The Phantom Tombstone

The last instance of this insight into the future which we shall cite from Mr. Pavin Phillips’s highly suggestive and interesting communication, is the record of an incident of the character referred to which occurred to him himself, in the year 1848, upon his return home after several years’ absence. “A few days after my arrival,” he states, “I took a walk one morning in the yard of one of our parish churches through which there is a right of way for pedestrians. My object was a twofold one: firstly to enjoy the magnificent prospect visible from that elevated position ; and secondly, to see whether any of my friends or acquaintances who had died during my absence were buried in the locality. After gazing around me for a short time, I sauntered on, looking at one tombstone and then at another, when my attention was arrested by an altar-tomb enclosed within an iron railing. I walked up to it, and read an inscription which informed me that it was in memory of Colonel__. This gentleman had been the assistant Poor Law Commissioner for South Wales, and while on one of his periodical tours of inspection, he was seized with apoplexy in the workhouse of my native town, and died in a few hours. This was suggested to my mind as I read the inscription on the tomb, as the melancholy event occurred during the period of my absence, and I was only made cognisant of the fact through the medium of the local press. Not being acquainted with the late Colonel , and never having even seen him, the circumstances of his sudden demise had long passed from my memory, and were only revived by my thus viewing his tomb. I then passed on, and shortly afterwards returned home. On my arrival my father asked me in what direction I had been walking? I replied,

‘In the churchyard, looking at the tombs, and among others I have seen the tomb of Colonel __, who died in the workhouse.’ ‘That,’ replied my father, ‘is impossible, as there is no tomb erected over Colonel__’s grave. At this remark I laughed. ‘My dear father,’ said I, ‘ you want to persuade me that I cannot read. I was not aware that Colonel was buried in the churchyard, and was only informed of the fact by reading the inscription on the tomb.’ ‘Whatever you may say to the contrary,’ said my father, ‘ what I tell you is true, there is no tomb over Colonel __ ‘s grave.’  Astounded by the reiteration of this statement, as soon as I had dined I returned to the churchyard, and again inspected all the tombs having railings round them, and found that my father was right. There was not only no tomb bearing the name of Colonel , but there was no tomb at all corresponding in appearance with the one I had seen. Unwilling to credit the evidence of my own senses, I went to the cottage of an old acquaintance of my boyhood, who lived outside of the churchyard gate, and asked her to show me the place where Colonel lay buried. She took me to the spot, which was a green mound, undistinguished in appearance from the surrounding graves. Nearly two years subsequent to this occurrence, surviving relatives erected an altar-tomb, with a railing round it, over the last resting-place of Colonel , and it was, as nearly as I could remember, an exact reproduction of the memorial of my day-dream….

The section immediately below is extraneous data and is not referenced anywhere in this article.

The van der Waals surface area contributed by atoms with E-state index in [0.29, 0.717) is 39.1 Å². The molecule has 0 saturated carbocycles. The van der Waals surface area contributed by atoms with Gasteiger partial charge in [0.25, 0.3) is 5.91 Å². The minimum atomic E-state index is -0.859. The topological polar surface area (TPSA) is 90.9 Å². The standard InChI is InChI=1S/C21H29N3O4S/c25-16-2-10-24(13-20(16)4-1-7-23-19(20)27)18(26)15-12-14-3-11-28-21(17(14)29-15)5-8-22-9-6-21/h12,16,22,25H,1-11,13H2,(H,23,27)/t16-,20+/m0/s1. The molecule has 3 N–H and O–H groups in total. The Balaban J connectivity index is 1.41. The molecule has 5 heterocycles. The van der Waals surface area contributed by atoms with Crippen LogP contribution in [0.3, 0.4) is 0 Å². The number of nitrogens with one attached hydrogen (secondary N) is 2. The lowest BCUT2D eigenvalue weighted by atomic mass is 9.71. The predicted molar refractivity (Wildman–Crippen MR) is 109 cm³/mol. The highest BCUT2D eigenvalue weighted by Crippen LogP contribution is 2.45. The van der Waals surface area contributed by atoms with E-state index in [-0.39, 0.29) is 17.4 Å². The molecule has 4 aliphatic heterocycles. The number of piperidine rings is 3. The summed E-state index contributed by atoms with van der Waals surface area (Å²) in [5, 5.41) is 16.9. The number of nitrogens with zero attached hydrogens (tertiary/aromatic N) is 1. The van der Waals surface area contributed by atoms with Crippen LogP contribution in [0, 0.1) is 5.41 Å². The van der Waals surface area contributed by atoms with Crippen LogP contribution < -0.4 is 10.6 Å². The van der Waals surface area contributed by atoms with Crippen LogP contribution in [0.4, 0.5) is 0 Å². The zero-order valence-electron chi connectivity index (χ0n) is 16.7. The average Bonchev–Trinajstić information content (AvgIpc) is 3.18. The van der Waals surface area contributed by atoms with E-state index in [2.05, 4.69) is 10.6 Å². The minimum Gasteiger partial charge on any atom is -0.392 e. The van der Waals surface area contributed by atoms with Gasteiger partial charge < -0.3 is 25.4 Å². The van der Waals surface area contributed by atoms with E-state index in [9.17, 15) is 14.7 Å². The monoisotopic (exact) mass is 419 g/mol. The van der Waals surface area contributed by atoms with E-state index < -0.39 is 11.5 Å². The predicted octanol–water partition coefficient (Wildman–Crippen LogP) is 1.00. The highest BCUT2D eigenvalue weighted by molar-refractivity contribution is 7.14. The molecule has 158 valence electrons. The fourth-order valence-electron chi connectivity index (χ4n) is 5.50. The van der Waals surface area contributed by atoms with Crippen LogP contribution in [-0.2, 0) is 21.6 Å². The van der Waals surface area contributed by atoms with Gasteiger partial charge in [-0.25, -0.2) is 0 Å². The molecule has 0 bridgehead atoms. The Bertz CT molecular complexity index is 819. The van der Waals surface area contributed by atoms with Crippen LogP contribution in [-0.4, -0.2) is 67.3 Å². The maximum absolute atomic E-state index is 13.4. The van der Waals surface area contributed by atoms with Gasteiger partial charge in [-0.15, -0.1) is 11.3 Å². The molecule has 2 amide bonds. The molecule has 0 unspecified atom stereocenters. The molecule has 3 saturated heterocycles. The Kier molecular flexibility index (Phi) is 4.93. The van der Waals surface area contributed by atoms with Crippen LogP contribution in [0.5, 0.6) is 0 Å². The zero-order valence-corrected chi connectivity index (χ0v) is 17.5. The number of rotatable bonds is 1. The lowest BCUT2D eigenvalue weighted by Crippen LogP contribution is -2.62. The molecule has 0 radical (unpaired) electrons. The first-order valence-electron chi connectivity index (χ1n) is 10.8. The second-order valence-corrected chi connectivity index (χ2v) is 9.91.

“Second Sight and Supernatural Warnings” Notes and Queries, 10 July 1858